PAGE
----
NewsDriving Tampa Bay Forward


New study shows increase in deadly crashes in Pinellas County

Report shows increase in fatal crashes in Pinellas
Posted at 11:18 PM, Nov 26, 2019

According to a report by Forward Pinellas, deadly crashes involving vehicles, bicycles, motorcycles, and pedestrians are up 7 percent on average, when compared to the five-year average for 2013-2017 to the five-year average for 2014-2018.

More people moving to Florida and lower gas prices are all contributing factors to the increases, according to the report.

In 2018, a total of 29,656 motor vehicle crashes were reported in Pinellas County. Those crashes led to 119 deaths and a total of 4,229 injuries.

"We do put our lives at stake every day when we go out, we never know, but I am pretty cautious. My general rule is I stay back so I can relax a little bit more," Bruce Gross, a Pinellas County resident, said. "That does not surprise me. Yes, it has gotten worse."

With Thanksgiving just days away, an estimated 2.9 million Floridians will be hitting the roads. According to AAA, the busiest travel period will be Wednesday afternoon.

The report lists two areas where drivers should be extra cautious during their travels.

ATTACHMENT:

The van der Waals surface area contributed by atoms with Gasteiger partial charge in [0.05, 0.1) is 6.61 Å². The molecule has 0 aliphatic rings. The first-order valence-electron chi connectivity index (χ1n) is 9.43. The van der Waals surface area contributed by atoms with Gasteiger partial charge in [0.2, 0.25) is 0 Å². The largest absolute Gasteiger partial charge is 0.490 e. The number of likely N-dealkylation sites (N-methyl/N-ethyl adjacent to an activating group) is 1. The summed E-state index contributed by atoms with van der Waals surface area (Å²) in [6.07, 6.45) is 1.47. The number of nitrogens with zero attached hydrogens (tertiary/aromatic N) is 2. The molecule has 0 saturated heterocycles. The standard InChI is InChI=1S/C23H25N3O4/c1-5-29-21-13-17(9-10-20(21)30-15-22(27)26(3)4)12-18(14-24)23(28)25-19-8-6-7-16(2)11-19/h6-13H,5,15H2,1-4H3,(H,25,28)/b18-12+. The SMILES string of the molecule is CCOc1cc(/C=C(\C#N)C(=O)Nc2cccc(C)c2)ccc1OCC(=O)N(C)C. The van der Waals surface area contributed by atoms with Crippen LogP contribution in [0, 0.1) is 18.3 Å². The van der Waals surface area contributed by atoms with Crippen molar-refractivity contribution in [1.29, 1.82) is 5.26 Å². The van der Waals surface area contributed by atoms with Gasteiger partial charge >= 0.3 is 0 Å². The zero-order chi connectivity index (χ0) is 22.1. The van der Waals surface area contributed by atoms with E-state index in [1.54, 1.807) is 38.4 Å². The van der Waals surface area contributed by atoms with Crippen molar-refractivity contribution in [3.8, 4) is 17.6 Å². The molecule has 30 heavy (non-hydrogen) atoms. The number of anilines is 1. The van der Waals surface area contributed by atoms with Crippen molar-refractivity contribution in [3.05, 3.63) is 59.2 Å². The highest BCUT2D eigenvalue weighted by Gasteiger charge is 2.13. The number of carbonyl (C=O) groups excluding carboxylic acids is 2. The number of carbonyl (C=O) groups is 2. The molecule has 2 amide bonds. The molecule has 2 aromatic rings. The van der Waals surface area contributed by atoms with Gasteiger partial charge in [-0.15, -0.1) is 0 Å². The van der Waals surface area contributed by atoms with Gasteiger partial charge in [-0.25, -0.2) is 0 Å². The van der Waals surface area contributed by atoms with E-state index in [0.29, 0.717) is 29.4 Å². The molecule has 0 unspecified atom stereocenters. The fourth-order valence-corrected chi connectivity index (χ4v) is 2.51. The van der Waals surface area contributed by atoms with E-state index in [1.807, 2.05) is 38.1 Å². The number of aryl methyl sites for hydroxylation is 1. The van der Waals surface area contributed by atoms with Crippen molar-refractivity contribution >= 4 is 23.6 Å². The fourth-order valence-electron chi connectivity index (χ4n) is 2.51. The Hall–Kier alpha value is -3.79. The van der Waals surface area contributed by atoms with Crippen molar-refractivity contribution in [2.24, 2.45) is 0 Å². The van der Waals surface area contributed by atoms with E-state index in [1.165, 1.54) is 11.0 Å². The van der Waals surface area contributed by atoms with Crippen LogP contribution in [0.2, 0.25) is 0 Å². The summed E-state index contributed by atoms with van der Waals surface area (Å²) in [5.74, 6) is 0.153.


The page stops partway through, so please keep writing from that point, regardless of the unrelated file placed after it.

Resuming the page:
According to the Forward Pinellas report, the most alarming statistics showed a 26 percent increase in deadly crashes at intersections and distracted drivers.

That's the worst thing that I've ever seen is texting and driving," Jose Georgianni, a Pasco County resident, said. "They should make it a stronger law to take your license away for 3 or 4 months or five months. That way, people understand you don't text and drive. Cause, now, my life is in jeopardy cause somebody else is not paying attention to the traffic."

"Florida drivers should expect the heaviest highway congestion on Wednesday, from 3 p.m. to 8 p.m.," said Mark Jenkins, spokesman, AAA – The Auto Club Group. "AAA recommends drivers plan ahead, identify alternate routes in case there are back-ups, and leave early. Driving on Thanksgiving Day may not be ideal, but there are much fewer people on the road."